This is sufficient to show how absurd are the simultaneous admissions of the non-divisibility and elasticity of the atom. The atom is elastic, ergo, the atom is divisible, and must consist of particles, or of sub-atoms. And these sub-atoms? They are either non-elastic, and in such case they represent no dynamic importance, or, they are elastic also; and in that case, they, too, are subject to divisibility. And thus ad infinitum. But infinite divisibility of atoms resolves matter into simple centers of force, i. e., precludes the possibility of conceiving matter as an objective substance. — I, 519

Thus we see how H. P. B. in fact indicates that a consistent pursuance of the basic hypotheses of the materialistic atom-theory must lead to the conception of the so-called "smallest particle" as a center of force, and to which modern physics has indeed approached for that matter. But — and to these ideas she adds what even modern science is still lacking today, and which is the only way of conquering materialism — she proceeds:

Accept the explanations and teachings of Occultism, and, the blind inertia of physical Science being replaced by the intelligent active Powers behind the veil of matter, motion and inertia become subservient to those Powers. It is on the doctrine of the illusive nature of matter, and the infinite divisibility of the atom, that the whole science of Occultism is built. It opens limitless horizons to substance informed by the divine breath of its soul in every possible state of tenuity, states still undreamt of by the most spiritually disposed chemists and physicists. — I, 520

For, it is really very little progress that has been made when the material atoms volatilize into centers of force, so long as forces are still looked upon as blind activities of — sit venia verbo — immaterial matter, by which contradictory combination of words the scientific conceptions of the ether, or the "field of force" of modern physics, is perfectly illustrated.

No one will deny that a force (whether gravity, electricity, or any other force) which exists outside of the bodies and in open space — be it ether or vacuum — must be something, and not a pure nothing, when conceived apart from a mass? Otherwise it could hardly exist in one place with a greater and in another with reduced "intensity." — I, 511

What science urgently wants is a more spiritual conception of the idea "force." And it is this conception that we find in the Theosophical term "Fohat."

It is a perfect impossibility to give the full meaning of Fohat in such a short article as the present. However, in a few brief suggestions we hope to give the reader at least some insight into the difference which, in spite of all progress that has been made in the field of science, still exists between the ideas of the latter and those of the Ancient Wisdom.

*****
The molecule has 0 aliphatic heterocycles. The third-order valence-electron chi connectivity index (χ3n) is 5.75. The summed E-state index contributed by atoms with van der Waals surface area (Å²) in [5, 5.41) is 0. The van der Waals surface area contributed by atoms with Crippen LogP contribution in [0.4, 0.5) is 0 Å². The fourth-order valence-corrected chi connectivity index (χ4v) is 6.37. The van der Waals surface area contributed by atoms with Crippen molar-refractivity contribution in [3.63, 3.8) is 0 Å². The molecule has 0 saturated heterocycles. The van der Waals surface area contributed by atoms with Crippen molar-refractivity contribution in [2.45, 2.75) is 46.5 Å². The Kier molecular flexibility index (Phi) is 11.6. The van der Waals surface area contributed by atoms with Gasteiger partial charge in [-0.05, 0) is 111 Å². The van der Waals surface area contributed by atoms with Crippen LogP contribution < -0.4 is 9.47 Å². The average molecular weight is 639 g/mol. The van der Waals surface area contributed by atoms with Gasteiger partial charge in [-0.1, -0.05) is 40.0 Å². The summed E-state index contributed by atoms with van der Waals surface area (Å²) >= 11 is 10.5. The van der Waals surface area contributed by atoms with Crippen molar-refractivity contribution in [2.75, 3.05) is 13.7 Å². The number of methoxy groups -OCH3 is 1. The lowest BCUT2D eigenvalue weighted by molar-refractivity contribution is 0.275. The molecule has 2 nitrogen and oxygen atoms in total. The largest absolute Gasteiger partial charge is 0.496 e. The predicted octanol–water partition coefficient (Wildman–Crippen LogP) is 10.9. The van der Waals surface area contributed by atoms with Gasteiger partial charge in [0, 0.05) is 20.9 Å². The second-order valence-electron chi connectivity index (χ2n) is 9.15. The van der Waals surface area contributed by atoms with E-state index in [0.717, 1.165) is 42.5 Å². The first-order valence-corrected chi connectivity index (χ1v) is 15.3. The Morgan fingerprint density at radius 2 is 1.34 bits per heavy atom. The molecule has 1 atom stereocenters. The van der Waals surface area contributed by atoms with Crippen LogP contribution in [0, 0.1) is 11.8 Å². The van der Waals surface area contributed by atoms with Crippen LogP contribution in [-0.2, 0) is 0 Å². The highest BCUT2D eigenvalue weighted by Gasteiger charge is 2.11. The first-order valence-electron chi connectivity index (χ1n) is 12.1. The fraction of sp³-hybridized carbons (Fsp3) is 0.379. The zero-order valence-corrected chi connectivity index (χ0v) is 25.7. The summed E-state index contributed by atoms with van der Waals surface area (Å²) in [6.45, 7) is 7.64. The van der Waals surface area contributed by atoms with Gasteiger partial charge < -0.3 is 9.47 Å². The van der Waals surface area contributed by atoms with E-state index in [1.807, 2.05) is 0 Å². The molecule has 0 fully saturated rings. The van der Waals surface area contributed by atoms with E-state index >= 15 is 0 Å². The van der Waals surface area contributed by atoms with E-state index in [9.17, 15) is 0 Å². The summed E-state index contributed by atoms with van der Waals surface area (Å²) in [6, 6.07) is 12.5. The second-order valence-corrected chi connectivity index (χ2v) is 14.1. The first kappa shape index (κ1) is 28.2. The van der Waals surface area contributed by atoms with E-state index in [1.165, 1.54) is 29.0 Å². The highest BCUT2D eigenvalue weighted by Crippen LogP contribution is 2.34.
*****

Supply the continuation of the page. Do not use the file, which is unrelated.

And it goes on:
Actually, Fohat is the Mediator, who "creates" the manifested Kosmos from the unmanifested chaos. (In this connexion the word "chaos" should again be given its original meaning of the quietude and potentiality of a non-manifested state, which it has lost in the language of scientific cosmogony.) Fohat is the Demiurgic aspect of the Word or the Logos of the Gospel according to St. John, Tem-Ra of the Egyptian cosmogony, Eros, of the Greek Triad: Chaos, Gaia, and Eros. Fohat is also in one sense identical with Siva. Fohat is the creative principle, which sustains and animates all creation throughout the world's lifetime. Fohat is one, but the forms in which it manifests — the Sons of Fohat — are many.

The Ancient Wisdom tells us that there is an intelligent Law behind all natural phenomena, all evolution. Immanent in each atom of the Kosmos is Life, is Consciousness, guided and directed by Fohat. To use once more H. P. B.'s words:

Fohat, running along the seven principles of Akasa, acts upon manifested substance or the One Element, as declared above, and by differentiating it into various centers of Energy, sets in motion the law of Cosmic Evolution, which, in obedience to the Ideation of the Universal Mind, brings into existence all the various states of being in the manifested Solar System. — I, 110

The phenomena called electricity, light, sound, heat, attraction and magnetism in physics, are referred to by the Ancient Wisdom as Fohat and his Seven Sons.

The foregoing has, we hope, sufficiently elucidated the distinction between the "blind forces" of exact science and the spiritual principle, which the Occult Knowledge terms Fohat.

In spite of all that is drawing science and Theosophy together, their ways still diverge — science being the loser.

Rapprochement will not be possible until science has learned how to bring onto a higher plane its own discovery that force and matter are mutually supplementing aspects.

The true character of natural phenomena will not be understood so long as science continues to investigate material phenomena only — and even fields of force are still material. To each material process corresponds a spiritual activity, the soul, so to speak, of this process.

Not until the "spasm of concentration" on the material world has been overcome, will it be possible for science and the Ancient Wisdom to go hand in hand; only then will H. P. B.'s Message to science be understood.